The Volunteer of the Year Award is intended to recognize outstanding volunteers who provide dedicated and selfless service to the organization and the Washington, DC evaluation community. The intent is that recipients will have made significant contributions to the success of the organization's goals and mission attainment throughout the year.
The creation of this award was contemplated by the Board of Directors through a strategic planning process in 2017 and a subsequent action plan intended to strengthen the organization's infrastructure and long-term sustainability.
For 2017, nominations will be accepted through December 6, 2017. The recipient will be announced at the 2017 Holiday Party. Learn more about the nomination criteria, eligibility, selection process, and timing of the award here.
NICK HART, PHD is the 2017 President of Washington Evaluators.
Later this week the largest gathering of professional program evaluators in the world will convene here in Washington, DC as the American Evaluation Association launches its annual conference, Evaluation 2017. While many exciting activities will occur during the week, the conference theme -- "From Learning to Action" -- provides us all the opportunity to reflect on one basic question: why do I evaluate?
We live in a society that often focuses, perhaps too much, on the consequences of failure. For organizations and grantees, failing to deliver on promised activities can result in a loss of funding. In government, current political discourse would have us believe programs that operate imperfectly can or should be terminated altogether.
Instead of focusing on the consequences of failure, we could choose to focus on the benefits of failure. Consider failure from a personal rather than organizational perspective. In childhood, we learn quickly from mistakes like touching a hot pan on the stovetop or, in my case, shooting your brother with a bb gun. The benefits are that we generally avoid touching hot objects or take greater care in gun safety in the future. Over the course of our lives we make thousands of "mistakes" that productively inform our future behaviors.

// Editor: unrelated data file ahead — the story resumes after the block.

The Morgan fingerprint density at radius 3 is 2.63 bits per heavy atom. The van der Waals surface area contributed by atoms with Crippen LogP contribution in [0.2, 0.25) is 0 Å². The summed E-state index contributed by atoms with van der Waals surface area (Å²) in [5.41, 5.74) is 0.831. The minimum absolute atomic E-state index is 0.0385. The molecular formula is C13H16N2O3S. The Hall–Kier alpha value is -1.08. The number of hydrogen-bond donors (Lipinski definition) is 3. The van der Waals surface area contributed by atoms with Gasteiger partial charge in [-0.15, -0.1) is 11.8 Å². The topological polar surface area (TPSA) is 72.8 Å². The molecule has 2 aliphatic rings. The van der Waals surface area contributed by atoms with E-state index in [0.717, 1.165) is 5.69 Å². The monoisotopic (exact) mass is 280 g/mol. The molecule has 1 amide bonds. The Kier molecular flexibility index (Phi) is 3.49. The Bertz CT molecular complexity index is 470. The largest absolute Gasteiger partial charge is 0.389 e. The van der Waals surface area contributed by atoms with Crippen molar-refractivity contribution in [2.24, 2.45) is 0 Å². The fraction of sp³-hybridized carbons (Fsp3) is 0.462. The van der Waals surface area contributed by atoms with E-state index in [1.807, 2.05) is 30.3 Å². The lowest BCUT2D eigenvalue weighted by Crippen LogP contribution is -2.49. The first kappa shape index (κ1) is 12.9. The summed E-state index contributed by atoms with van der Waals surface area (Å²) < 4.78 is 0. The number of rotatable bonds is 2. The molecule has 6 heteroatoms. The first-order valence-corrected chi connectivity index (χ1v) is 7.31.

Learning from failure is a natural part of the human experience, just as much as learning from success. Because organizations are comprised of humans, we should expect that both failure and success are similarly an organic component of organizational learning.
A learning culture must become more pervasive and routine in organizations and in our government -- it's how we improve, it's how we enhance ourselves, and it's how we make the world a better place to live. Learning cultures are what drive continuous improvements in the outcomes that matter. Learning cultures are how we ensure those in our society who need help and support receive effective assistance. And learning cultures are how we develop the information to act, ensuring our children grow into a better world that we have prepared for them. Recognizing that failure is inevitable and can be used to productively improve is a key component of a learning culture.
Why I Evaluate
This perspective on the purpose of a learning culture is one that is very timely for me. My son was born just over one week ago. His entry into the world has left me reflecting in recent days on many of life's priorities and the process of learning.
It's difficult to imagine becoming a parent that only admonishes my son's inevitable "failures" in life. It's also difficult to imagine only praising his successes. Both failure and success will present incredible learning opportunities and invaluable teaching moments.
How we act in response to any form of information is a direct reflection on our values. In my son and in my government, I value continuous improvement to be the best person or entity possible. I value a recognition that even in mistakes or failures, we can always improve ourselves to be our best reflection of the world. I value learning because it enables action in our lives, for our families, and for our futures.
So why do I evaluate? I evaluate to learn and improve through appropriate action. I evaluate to make the world a little better for my son. I evaluate to help make society stronger.
#WhyEval: A Call for Reflection
Evaluation is not merely a profession, it derives from a greater motivation, goal, and purpose. During the American Evaluation Association's conference this week, I encourage you to consider what drives you to support evaluation:
As you reflect, I also encourage you to share why you evaluate (#WhyEval) with others as we all strive to better understand how learning segues to action in our own work and in our own lives.
NICK HART, PH.D. is the President of Washington Evaluators in 2017 and Director of the Evidence-Based Policymaking Initiative at the Bipartisan Policy Center.
Originally posted on AEA 365's A Tip a Day by and for Evaluators for the Local Arrangements Working Group sponsored week in July 2017
As the American Evaluation Association’s 2017 conference returns to Washington, DC, this fall, on behalf of the Washington Evaluators affiliate allow me to welcome you to DC for #Eval17! I am Nick Hart, current president of Washington Evaluators, AEA’s DC-based affiliate.